Uncle Boonmee Who Can Recall His Past Lives plays twice: Friday at 7:30pm and Saturday again at 7:30pm. Although I have seen the film twice now (at the Vancouver International Film Festival) I wouldn't miss a chance to see it again on the big screen. At this time, it is unclear whether or not Uncle Boonmee will make another appearance in the Twin Cities. Despite the overwhelming critical praise it has received over the past ten months, it is far from a ‘marketable’ film that theaters are likely to jump on. I’m hoping to be proven wrong, but Weerasethakul’s previous film, Syndrome and a Century, is a case in point. Well received at festivals around the globe, Syndromes never received a theatrical screening in Minneapolis. Syndromes and a Century came out on DVD in the US a few years ago, but I have been living with the hope that someday it would get a belated theatrical screening. As soon as you see the beautiful digression that the film takes into a lush green field for the credits, you will see what I mean.
Humor, heart and beauty are at the center of every one of Weerasethakul’s films, but it reaches a swoony tipping point with Syndromes. The elliptical story revolves around two young doctors who exist in two realms of what seems to be a time-space continuum. The first half is set in a rural hospital where Dr. Toey is interviewing a new collegue, Dr. Nohng. The film breaks off to follow Dr. Toey as she visits patients, deals with a lovesick friend, and tells a story shown in flashback of her first love. The second half opens with the same interview between Dr. Toey and Dr. Nohng but it is set in the austere modern environs of a Bangkok hospital. After the interview the camera follows Dr. Nohng as he makes his rounds, visits with his girlfriend and shares some time with his co-workers taking nips out of a bottle of alcohol stashed in a prosthetic leg. Both stories are a sweet and unaffected exploration of the pains and journeys of love and companionship, both personal and professional.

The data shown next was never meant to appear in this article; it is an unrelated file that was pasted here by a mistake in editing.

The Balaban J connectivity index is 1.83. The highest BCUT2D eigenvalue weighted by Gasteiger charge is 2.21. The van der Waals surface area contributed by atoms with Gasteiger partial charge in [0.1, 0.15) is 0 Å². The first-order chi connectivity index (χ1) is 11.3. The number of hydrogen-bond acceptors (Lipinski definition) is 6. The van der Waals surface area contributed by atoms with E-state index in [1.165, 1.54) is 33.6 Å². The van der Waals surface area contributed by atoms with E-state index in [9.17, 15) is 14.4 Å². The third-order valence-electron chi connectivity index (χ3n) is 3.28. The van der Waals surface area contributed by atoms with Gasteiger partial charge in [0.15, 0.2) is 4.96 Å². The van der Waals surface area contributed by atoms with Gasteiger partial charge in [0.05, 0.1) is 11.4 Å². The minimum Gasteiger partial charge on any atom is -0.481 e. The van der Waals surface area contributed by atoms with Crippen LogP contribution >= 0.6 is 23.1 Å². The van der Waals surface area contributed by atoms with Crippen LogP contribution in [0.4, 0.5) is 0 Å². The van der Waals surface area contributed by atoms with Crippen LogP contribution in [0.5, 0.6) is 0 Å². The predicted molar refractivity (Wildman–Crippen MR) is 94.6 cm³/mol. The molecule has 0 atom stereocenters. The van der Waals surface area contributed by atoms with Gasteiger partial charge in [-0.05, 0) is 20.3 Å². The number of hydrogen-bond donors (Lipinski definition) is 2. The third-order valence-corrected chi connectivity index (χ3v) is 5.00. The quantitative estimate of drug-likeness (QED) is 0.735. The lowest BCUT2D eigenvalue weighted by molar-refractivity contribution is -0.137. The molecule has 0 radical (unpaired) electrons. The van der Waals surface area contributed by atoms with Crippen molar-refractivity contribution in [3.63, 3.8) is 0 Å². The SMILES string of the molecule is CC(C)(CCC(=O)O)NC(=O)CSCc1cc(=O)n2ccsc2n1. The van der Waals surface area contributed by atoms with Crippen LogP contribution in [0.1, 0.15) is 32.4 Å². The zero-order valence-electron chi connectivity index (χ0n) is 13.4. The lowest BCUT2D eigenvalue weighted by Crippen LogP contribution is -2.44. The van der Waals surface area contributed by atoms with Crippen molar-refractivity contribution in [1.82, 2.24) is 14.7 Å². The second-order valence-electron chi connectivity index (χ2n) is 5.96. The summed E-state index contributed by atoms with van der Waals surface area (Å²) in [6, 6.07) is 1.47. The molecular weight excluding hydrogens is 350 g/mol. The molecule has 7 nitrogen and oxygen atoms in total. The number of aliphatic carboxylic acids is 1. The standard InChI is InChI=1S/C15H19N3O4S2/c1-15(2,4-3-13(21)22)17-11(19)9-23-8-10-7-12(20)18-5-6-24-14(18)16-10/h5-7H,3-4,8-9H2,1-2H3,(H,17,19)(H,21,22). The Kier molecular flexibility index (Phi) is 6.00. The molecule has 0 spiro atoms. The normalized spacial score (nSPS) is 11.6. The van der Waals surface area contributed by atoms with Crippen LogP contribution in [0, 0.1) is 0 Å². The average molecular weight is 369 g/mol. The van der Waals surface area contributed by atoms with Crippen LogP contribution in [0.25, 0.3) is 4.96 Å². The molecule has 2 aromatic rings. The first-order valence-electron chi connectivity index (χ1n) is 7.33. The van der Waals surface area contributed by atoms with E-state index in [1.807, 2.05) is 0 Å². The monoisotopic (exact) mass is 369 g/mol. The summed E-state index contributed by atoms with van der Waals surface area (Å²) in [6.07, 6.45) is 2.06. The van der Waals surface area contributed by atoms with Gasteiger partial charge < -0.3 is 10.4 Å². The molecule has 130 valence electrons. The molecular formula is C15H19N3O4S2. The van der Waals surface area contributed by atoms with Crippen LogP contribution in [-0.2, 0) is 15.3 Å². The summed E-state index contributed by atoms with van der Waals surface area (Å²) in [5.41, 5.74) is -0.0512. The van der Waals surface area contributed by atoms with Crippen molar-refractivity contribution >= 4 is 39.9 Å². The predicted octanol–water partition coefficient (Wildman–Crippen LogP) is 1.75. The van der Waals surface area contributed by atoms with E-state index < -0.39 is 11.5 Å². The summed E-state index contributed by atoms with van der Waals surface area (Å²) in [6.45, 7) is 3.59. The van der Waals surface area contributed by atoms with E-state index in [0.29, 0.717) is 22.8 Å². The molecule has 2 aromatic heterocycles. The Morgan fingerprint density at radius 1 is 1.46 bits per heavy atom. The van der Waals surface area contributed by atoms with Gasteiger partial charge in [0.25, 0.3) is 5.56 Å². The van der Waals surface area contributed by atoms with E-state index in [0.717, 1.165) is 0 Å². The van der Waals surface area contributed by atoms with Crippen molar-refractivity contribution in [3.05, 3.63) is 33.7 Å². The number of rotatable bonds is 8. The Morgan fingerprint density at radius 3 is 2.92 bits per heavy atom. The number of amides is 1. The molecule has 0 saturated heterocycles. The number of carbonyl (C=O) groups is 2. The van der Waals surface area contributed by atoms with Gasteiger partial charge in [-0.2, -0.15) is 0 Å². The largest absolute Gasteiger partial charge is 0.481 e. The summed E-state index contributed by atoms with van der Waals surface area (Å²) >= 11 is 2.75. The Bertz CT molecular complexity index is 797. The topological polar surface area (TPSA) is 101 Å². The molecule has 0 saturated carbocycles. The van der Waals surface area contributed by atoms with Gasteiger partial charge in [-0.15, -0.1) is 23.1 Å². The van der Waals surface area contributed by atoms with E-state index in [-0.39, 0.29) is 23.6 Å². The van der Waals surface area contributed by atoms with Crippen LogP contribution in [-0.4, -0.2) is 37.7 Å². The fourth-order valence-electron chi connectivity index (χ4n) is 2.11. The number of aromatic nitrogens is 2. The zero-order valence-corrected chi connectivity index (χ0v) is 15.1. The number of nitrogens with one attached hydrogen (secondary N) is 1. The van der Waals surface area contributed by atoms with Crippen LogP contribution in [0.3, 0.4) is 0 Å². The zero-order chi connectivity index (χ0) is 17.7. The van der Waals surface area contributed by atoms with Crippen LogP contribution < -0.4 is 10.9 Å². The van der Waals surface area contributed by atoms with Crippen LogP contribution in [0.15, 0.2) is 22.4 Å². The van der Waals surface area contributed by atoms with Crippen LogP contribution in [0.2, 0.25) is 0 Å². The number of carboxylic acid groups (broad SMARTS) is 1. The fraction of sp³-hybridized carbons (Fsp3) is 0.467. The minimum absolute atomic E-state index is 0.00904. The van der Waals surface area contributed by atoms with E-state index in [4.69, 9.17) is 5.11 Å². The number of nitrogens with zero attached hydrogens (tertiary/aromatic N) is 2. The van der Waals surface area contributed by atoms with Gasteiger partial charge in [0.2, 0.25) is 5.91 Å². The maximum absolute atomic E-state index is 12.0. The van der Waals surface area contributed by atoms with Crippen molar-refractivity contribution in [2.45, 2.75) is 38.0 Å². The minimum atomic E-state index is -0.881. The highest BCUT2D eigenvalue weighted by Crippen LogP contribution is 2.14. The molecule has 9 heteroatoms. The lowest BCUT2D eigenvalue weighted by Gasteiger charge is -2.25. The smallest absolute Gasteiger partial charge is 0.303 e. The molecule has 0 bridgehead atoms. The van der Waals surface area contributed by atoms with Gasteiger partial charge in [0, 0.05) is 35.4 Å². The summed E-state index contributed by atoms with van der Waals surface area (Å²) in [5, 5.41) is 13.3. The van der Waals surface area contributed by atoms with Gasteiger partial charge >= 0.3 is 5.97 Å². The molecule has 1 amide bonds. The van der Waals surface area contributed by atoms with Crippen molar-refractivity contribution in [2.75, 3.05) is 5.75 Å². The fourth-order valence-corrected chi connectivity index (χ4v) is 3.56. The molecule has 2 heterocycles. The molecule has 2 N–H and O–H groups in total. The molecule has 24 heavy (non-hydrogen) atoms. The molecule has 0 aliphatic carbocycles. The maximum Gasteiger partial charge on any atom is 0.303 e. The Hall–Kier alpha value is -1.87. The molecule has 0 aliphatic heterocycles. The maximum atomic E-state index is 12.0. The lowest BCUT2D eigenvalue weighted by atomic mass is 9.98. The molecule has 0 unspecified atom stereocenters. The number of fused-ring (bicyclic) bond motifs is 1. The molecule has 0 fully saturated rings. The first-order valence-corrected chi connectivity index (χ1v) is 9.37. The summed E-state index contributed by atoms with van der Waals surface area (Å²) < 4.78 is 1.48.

Weerasethakul, the son of two doctors, has mentioned that the film was inspired by his own experiences, and is largely based on his parents’ lives before they married. Syndromes and a Century is a layered love story—perhaps with the true romance falling just slightly outside of the frame—but it effortlessly straddles motifs of ethics, science, Buddhism and compassion with an open heart and an open mind. In both Uncle Boonmee and Syndromes, Weerasethakul takes simple situations and cloaks them in a shroud of mystery. Is there something in the air? Maybe. At least that is the allusion that Syndromes makes near the end of the film as vapors are pulled into a ventilation system. Needless to say, we get pulled in with it.
Uncle Boonmee Who Can Recall His Past Lives
Friday, February 18, 7:30
Saturday, February 19, 7:30
Syndromes and a Century
Thursday, February 24, 7:30 Free!